Why Come to Ireland?
Ireland is a large island off the West Coast of Europe and is home to around 4.8 million people. Ireland is well known for its beautiful and dramatic landscapes, characterised by mountains, lakes, rivers and rugged coastlines.
There is an ancient history of Celtic civilisation in Ireland, made all the more interesting by bouts of Nordic invasion. Ireland’s Celtic music, dance and stories are unique in the world, as Ireland became the last outpost of a fully Celtic society after the Romans invaded Britain. Ireland is referred to as the land of saints and scholars, and has a rich Christian history with many ancient sites such as the Glendalough medieval monastery with its round towers, under an hour's
Why Come to Dublin?
Dublin is Ireland’s capital city, located in the sunny East of Ireland. Dublin city centre is marked by a ring of canals and by the Liffey river which runs from Dublin Bay through the length of the city centre. The Wicklow Mountains and Dublin Mountains lie inland and can be viewed from many locations. The main language spoken in Dublin is English.
The traditional name for Dublin is An Dubh Linn which means ‘the black pool’ in Irish Gaelic. A thousand years ago, Dublin was a Viking settlement. It quickly became an important setting for commerce and culture, and the stage for Anglo-Norman invasions and the fight for Irish independence. Many museums in Dublin document these time periods, with artefacts from the Viking, Celtic, Norman, Anglo-Saxon and modern Irish cultures on display.
drive from Dublin city centre. Ireland is also home to eminent writers including James Joyce, Samuel Beckett and Oscar Wilde. The recent independence of Ireland from the United Kingdom in 1922 marked it as a proud country where local people appreciate freedom and human rights.
Another key attraction is the Book of Kells which is a 1,200-year-old monastic masterpiece and is housed in the equally stunning Trinity College Library, both of which are open to tourists.
Dublin city’s architecture is well known for fine Georgian townhouses which line the city’s famous parks, including St Stephen’s Green and Merrion Square (home of the Giant’s Playground named after Oscar Wilde’s ‘the Selfish Giant’ story).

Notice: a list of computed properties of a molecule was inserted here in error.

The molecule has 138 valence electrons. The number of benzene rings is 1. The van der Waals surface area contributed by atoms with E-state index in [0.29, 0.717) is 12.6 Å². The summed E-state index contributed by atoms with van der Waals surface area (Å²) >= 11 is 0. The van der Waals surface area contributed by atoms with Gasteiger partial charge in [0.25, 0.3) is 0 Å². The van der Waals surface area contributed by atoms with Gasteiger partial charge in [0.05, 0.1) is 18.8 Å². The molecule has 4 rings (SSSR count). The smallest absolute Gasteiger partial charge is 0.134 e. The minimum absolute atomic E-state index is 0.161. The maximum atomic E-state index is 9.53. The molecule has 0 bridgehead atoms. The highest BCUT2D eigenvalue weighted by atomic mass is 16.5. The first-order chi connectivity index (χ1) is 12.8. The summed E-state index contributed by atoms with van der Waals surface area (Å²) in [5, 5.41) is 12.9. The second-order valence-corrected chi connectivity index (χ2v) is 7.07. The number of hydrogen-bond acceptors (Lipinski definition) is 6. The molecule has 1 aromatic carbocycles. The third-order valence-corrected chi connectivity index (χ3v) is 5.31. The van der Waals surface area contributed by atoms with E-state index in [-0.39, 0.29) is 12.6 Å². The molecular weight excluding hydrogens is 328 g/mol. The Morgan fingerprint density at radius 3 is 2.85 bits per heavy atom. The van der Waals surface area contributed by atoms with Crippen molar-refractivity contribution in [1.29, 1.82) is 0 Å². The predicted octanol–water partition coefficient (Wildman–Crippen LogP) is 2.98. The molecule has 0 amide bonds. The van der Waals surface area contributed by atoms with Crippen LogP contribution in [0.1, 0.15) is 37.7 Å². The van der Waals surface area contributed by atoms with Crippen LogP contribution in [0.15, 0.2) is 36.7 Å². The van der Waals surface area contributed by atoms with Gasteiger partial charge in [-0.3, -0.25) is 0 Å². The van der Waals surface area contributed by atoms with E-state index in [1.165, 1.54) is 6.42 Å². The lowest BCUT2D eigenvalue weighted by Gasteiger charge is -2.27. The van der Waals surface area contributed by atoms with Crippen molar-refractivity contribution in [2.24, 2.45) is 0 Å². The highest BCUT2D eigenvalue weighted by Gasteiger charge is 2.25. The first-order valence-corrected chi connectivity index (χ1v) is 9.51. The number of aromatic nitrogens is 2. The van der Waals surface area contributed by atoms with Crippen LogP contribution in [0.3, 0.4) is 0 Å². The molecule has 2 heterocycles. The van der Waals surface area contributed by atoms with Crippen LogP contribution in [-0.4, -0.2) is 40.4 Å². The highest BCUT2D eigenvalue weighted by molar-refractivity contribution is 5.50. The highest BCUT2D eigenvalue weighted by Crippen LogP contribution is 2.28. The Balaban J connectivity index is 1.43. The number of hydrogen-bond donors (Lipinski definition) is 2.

The city is served by two light rail services: the Luas, and the Dart. There are many bus routes flowing in and out of the city, and plenty of taxis that stop when hailed at any location.
Dublin is well known for its bars and restaurants, which serve an enormous range of national and international cuisine. Strolling along the shopping streets, several of which are pedestrianised, is made even more pleasant by stopping by for local oysters and Guinness, and by watching the street buskers perform traditional and modern music and dance.
There are also many inspiring bridges crossing the Liffey river and several of these are lit up at night creating wonderful reflections on the water.
Many notable writers and playwrights come from Dublin, including William Butler Yeats, George Bernard Shaw, Samuel Beckett, Oscar Wilde, Johnathan Swift, Bram Stoker, and James Joyce. Joyce’s best known work Ulyssess is set in Dublin and visitors interested in Joyce can go to the James Joyce museum which is housed in a water tower in the seaside area of Sandycove, overlooking the 40-foot bathing area which features in the book.
The word ‘welcome’ is heartfelt in Ireland, with the Irish people being well known for their friendliness, helpfulness and collectivist mentality. Irish cuisine is typically made using high quality local products including seafood and fish, farm raised animals, fresh leafy green vegetables and excellent dairy including butter, yoghurt and milk. Another core feature of any trip to Ireland is the whisky, and the beer which includes many types of craft beer and Guinness, one of the more famous local stouts.